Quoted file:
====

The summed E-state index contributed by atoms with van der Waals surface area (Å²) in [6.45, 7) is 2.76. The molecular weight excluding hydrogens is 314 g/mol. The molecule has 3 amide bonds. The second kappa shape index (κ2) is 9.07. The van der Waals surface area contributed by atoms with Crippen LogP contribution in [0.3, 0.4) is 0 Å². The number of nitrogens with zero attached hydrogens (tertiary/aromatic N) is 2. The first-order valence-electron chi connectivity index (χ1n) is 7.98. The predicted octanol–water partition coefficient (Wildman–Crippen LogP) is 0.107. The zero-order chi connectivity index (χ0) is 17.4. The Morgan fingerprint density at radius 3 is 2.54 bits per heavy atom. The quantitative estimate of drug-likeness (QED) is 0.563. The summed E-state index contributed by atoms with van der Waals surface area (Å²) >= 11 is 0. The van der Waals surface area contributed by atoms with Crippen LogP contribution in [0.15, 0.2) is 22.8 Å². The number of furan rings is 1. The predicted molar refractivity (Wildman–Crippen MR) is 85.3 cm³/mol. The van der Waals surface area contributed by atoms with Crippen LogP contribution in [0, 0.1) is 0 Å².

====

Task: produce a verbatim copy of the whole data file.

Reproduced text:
The summed E-state index contributed by atoms with van der Waals surface area (Å²) in [6.45, 7) is 2.76. The molecular weight excluding hydrogens is 314 g/mol. The molecule has 3 amide bonds. The second kappa shape index (κ2) is 9.07. The van der Waals surface area contributed by atoms with Crippen LogP contribution in [0.3, 0.4) is 0 Å². The number of nitrogens with zero attached hydrogens (tertiary/aromatic N) is 2. The first-order valence-electron chi connectivity index (χ1n) is 7.98. The predicted octanol–water partition coefficient (Wildman–Crippen LogP) is 0.107. The zero-order chi connectivity index (χ0) is 17.4. The Morgan fingerprint density at radius 3 is 2.54 bits per heavy atom. The quantitative estimate of drug-likeness (QED) is 0.563. The summed E-state index contributed by atoms with van der Waals surface area (Å²) >= 11 is 0. The van der Waals surface area contributed by atoms with Crippen LogP contribution in [0.15, 0.2) is 22.8 Å². The number of furan rings is 1. The predicted molar refractivity (Wildman–Crippen MR) is 85.3 cm³/mol. The van der Waals surface area contributed by atoms with Crippen LogP contribution in [0, 0.1) is 0 Å².